Formerly known as Alaska Hand-Elbow-Shoulder & Rhyneer Caylor Clinic.

Vintage car dashboard

Should you drive in an arm sling?

“When can I drive?” and “can I drive in a sling?” are common questions we hear from patients after shoulder surgery or treatment of other upper extremity injuries and conditions. The better question is should you drive in an arm sling.

A recent study published in the Journal of Shoulder and Elbow Surgery sought to answer whether sling immobilization of the dominant driving arm had an effect on driving performance and safety. The researchers hypothesized that sling immobilization of the dominant driving arm would impede a driver’s ability to drive. Utilizing a simulated driving circuit, the researchers created a mock driving experience for study participants. The control group was made up of non-immobilized drivers, while the experimental group was made up of drivers immobilized in a simple shoulder sling. Driving performance was evaluated by the number of “collisions” (or the number of simulated on-road hazards that were struck by the driver) such as an oncoming car or pedestrian.

While there was no difference between immobilized drivers and non-immobilized drivers in routine driving scenarios, their results showed that in hazardous driving scenarios that required evasive driving maneuvers, non-immobilized drivers performed significantly better than immobilized drivers. The non-immobilized drivers had 1.7 collisions while the immobilized participants had 3.7 collisions. This is a statistically significant increase with the number of collisions more than doubling in immobilized drivers! Thus, it was shown through this study that sling immobilization of the dominant arm does impede a driver’s ability to effectively perform evasive maneuvers when faced with a driving hazard.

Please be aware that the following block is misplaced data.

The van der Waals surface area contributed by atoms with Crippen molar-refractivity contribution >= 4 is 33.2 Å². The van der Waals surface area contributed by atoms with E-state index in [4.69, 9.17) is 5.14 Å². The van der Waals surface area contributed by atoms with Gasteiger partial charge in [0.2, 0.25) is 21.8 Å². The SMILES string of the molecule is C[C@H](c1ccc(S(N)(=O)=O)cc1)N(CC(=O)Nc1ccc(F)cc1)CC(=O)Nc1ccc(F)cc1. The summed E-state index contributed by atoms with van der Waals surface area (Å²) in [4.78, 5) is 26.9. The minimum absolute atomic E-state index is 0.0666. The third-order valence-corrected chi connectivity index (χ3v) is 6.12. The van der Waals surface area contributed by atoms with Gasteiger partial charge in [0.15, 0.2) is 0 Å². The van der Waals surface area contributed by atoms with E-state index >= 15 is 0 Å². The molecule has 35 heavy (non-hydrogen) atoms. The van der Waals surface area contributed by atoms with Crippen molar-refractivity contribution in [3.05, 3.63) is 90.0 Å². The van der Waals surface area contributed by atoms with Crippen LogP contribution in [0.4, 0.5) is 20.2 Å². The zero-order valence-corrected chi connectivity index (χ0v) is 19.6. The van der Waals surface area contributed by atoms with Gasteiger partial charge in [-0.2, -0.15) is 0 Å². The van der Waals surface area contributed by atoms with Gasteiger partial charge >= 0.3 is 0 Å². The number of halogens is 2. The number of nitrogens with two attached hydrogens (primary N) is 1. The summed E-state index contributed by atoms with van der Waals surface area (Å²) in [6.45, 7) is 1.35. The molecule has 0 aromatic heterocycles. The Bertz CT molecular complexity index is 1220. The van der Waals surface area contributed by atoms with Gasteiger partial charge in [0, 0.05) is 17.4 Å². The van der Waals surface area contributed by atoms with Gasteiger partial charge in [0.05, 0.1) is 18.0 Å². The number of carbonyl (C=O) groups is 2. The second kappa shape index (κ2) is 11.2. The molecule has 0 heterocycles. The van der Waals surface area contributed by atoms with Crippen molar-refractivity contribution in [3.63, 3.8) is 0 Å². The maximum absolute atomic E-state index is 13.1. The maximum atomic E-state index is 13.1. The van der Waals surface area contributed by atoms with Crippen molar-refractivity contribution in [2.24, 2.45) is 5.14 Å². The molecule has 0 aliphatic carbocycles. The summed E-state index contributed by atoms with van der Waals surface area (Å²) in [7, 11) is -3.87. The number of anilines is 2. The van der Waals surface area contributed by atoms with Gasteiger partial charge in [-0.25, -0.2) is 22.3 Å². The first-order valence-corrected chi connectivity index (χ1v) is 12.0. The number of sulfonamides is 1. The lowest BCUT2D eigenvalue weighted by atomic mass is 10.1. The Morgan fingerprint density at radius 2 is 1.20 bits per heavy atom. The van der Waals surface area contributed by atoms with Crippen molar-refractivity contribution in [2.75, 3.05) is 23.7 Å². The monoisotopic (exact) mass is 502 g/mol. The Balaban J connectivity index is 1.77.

While only sling immobilization of the dominant driving arm was reviewed in this study, it is our opinion that driving with either arm immobilized in a sling is unsafe for you, your passengers, other drivers, and pedestrians. Instead, we encourage you to utilize the help of a friend or family member to get you where you need to go. If you have any questions, please do not hesitate to contact our trained medical staff.

Atanda, A., Chay, E., Hasan, S., Jazrawi, L. M., McGee, A. W., and Zuckerman, J. D. (2015). The effect of shoulder immobilization on driving performance. J Shoulder Elbow Surg, 24(2), 273-279.